But some educators and policymakers still believe that the standards movement will ride out the troubles that have befallen it.
Marc Tucker, the president of the National Center on Education and the Economy, and Christopher T. Cross, the president of the Council for Basic Education, both point out that polls show overwhelming public support for national academic standards. The two private education-reform groups have long advocated rigorous academic standards.
"I am very optimistic," said Mr. Tucker, whose center, based in Rochester, N.Y., is collaborating on the New Standards Project, which is developing a variety of standards and assessments.
For the first few years, it seemed as though the drive to set voluntary national standards in major subjects was proceeding smoothly, at least publicly.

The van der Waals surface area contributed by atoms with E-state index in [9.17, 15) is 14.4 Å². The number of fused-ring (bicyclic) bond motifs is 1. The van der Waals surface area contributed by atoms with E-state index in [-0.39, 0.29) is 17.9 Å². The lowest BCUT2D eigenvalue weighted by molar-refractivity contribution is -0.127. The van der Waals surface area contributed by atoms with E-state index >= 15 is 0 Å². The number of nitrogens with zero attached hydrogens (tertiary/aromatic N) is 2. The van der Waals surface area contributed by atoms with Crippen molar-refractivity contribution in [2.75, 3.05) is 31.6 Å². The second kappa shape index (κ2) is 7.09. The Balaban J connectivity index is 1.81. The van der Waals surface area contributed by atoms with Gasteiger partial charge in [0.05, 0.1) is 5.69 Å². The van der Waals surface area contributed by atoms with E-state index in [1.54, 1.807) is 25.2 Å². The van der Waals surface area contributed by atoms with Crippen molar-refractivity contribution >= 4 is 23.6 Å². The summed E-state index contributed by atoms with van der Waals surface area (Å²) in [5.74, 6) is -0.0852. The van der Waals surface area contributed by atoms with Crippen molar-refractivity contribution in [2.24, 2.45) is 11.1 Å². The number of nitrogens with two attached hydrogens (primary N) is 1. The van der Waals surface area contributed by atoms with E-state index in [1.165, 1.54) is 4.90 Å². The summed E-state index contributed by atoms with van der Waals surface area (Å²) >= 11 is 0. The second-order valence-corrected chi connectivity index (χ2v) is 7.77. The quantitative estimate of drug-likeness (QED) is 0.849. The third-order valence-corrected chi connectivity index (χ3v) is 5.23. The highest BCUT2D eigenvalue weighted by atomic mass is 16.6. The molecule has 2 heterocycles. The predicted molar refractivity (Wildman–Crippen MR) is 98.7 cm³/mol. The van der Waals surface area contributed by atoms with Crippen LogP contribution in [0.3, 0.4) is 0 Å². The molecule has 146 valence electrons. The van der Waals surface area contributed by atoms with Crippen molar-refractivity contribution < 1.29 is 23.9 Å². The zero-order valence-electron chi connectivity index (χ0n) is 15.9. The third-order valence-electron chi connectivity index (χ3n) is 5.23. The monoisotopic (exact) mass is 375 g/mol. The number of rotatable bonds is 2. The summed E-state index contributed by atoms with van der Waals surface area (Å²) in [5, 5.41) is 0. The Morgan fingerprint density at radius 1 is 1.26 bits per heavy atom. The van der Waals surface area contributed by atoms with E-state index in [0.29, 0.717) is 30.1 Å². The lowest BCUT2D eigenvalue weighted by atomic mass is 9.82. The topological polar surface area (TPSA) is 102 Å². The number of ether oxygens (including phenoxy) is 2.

Then last March, the first fissure developed.
Citing major problems with the English-language-arts work, the Education Department refused to continue financing the project and said it would seek new proposals. (See Education Week, 03/30/94.)
Then last fall, Lynne V. Cheney, who had championed the drafting of history standards when she headed the National Endowment for the Humanities, wrote a caustic review of the new U.S. history standards for The Wall Street Journal.
She charged that they unfairly portray the United States and its white male leadership as oppressors and downplay the role of traditional historical figures. (See Education Week, 11/02/94.)
Even as the attacks against the U.S. history standards--and later those for world history--mounted, many educators believed the damage would be confined to history.
But that view is changing. Emily O. Wurtz, a senior education associate for the National Education Goals Panel, noted at the recent project directors' meeting: "The success or failure will depend on what people are saying about all the standards. It's not an inappropriate read to think that the standards are at risk."